Happy Teaching! {CELEBRATE This Week 169}

I’m glad you are here to celebrate! 

Share a link to your blog post below and/or use #celebratelu to share celebrations on Twitter. Check out the details hereCelebrate This Week goes live on Friday night around 10(ish). Consider it as a weekend celebration. Whenever it fits in your life, add your link. 

Please leave a little comment love for the person who links before you.

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Guys! I am so excited to share this with you — I’ve taken a giant step toward my long-time dream of offering online workshops (or courses) for teachers of writers. I expanded my website to include a new resource. It’s my pleasure to announce…

Happy Teaching with Ruth Ayres


Happy Teaching with Ruth Ayres is a home for online workshops to help teachers (and coaches) make teaching writers manageable and enjoyable. Imagine getting cutting-edge professional development for writing instruction without making guest teacher plans or traveling to a conference or dressing in school clothes! It’s self-paced and once you register for a course, you have lifetime access.

I believe in making the world better through story — listening to stories + telling our own + researching to know the story behind information. It’s necessary for kids to learn to write well and to use their voices to impact the world. That’s why I made this space — a place for teachers to learn how to make teaching writers manageable and enjoyable. Because, after all, it will be teachers + stories that save the world.

I’d love your input about what kinds of courses to create. The next course will be Keeping (& Using) a Conference Record System. It will launch in February 2017.

Will you leave a comment and let me know the answer to this question: 

If I gave you a magic wand, what would you want to change about your students as writers OR about your writing workshop?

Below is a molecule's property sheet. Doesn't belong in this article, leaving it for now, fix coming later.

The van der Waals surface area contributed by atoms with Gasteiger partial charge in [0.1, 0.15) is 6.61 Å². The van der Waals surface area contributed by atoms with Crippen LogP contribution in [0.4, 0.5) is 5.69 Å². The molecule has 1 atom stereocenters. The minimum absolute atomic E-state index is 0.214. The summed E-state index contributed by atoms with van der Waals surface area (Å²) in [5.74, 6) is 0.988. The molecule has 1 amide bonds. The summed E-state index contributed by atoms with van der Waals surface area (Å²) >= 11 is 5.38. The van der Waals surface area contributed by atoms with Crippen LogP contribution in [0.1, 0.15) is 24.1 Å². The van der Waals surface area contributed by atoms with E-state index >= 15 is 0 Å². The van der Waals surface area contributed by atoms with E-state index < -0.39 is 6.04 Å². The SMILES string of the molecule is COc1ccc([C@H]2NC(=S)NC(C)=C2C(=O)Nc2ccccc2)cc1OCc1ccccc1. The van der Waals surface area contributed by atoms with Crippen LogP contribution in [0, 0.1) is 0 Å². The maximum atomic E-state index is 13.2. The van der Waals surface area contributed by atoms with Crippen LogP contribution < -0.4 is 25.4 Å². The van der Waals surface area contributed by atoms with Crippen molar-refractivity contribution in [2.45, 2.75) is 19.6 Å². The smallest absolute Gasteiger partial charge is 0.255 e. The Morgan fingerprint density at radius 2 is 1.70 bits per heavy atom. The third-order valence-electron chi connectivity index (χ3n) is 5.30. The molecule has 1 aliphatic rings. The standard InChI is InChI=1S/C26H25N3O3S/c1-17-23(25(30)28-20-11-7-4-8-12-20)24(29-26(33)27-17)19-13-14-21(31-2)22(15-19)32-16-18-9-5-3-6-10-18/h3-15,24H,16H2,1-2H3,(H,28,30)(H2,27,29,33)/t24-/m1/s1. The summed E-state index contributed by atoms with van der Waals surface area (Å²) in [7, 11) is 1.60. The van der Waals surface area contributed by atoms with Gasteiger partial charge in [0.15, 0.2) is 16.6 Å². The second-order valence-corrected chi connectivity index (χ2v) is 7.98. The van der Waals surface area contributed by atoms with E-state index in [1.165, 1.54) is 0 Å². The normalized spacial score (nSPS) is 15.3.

Also — and this is EPIC (as my kids tell me is the replacement for “cool”) — to celebrate this next step, Andy and I have decided to give away a FREE course

Quick & Meaningful Writing Assessment


It’s totally inspired by my grading nightmare that I shared in my vlog earlier this week. It’s a 5 session, video-based course with a few PDFs and a general grade sheet.


If you aren’t already on my email list, we will become official Email Pals. If you are an Email Pal, still enroll. (No worries, you won’t receive duplicate emails — my email service provider is awesome at taking care of those kinds of details.)

So there’s my celebration…one more step toward a big dream of making teaching writers manageable and enjoyable. Share your celebration below.


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22 Comments »

  1. If I had a magic wand, I would want to know how I can help my students turn in writing that they have reread and made sure it makes sense. So often, I will assess writing that doesn't make sense — words are missing, verb tense is off, major chunks of plot are out of order or missing. They cannot seem to find these mistakes on their own, but once we find them together, they seem to know how to fix it or are surprised that what they wrote doesn't say what they meant for it to say. I want them to be independent with this skill, but struggle with some kids to get them there. Help!

  2. Ruth, Congratulations! This is so exciting!! I'll be sharing with the teachers I coach. A magic wand…I want more time! I want to balance writing units with independent writing. I can't wait to see what you do next!!

  3. If I had a magic wand, I would like to know how to keep the authentic writer's notebook alive (students loving to write in it with free choice, partner writing, collecting artifacts). when I have to move toward having my students choosing a writing piece that will be a “grade” the authenticity of their writer's notebook slips.

  4. Congratulations, Ruth. If I had a magic wand, I would like teachers to find their voice to help students become lifelong writers. (A dream I share with teachers each time I meet with them.)